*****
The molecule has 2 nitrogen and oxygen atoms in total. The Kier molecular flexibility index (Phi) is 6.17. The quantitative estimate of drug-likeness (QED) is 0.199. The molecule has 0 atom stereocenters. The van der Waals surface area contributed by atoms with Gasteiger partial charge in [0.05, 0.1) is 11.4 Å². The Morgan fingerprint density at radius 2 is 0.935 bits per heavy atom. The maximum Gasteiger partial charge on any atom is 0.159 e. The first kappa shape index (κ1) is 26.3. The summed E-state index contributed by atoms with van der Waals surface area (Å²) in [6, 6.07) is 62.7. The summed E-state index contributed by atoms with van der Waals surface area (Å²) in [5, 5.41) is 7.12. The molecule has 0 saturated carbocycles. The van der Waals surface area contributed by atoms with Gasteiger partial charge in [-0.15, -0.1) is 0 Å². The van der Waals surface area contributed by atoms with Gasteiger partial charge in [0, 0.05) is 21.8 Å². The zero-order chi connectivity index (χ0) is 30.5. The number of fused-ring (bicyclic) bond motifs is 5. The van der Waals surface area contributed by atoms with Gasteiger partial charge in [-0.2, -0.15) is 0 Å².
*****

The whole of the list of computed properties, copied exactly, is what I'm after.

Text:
The molecule has 2 nitrogen and oxygen atoms in total. The Kier molecular flexibility index (Phi) is 6.17. The quantitative estimate of drug-likeness (QED) is 0.199. The molecule has 0 atom stereocenters. The van der Waals surface area contributed by atoms with Gasteiger partial charge in [0.05, 0.1) is 11.4 Å². The Morgan fingerprint density at radius 2 is 0.935 bits per heavy atom. The maximum Gasteiger partial charge on any atom is 0.159 e. The first kappa shape index (κ1) is 26.3. The summed E-state index contributed by atoms with van der Waals surface area (Å²) in [6, 6.07) is 62.7. The summed E-state index contributed by atoms with van der Waals surface area (Å²) in [5, 5.41) is 7.12. The molecule has 0 saturated carbocycles. The van der Waals surface area contributed by atoms with Gasteiger partial charge in [-0.15, -0.1) is 0 Å². The van der Waals surface area contributed by atoms with Gasteiger partial charge in [0, 0.05) is 21.8 Å². The zero-order chi connectivity index (χ0) is 30.5. The number of fused-ring (bicyclic) bond motifs is 5. The van der Waals surface area contributed by atoms with Gasteiger partial charge in [-0.2, -0.15) is 0 Å².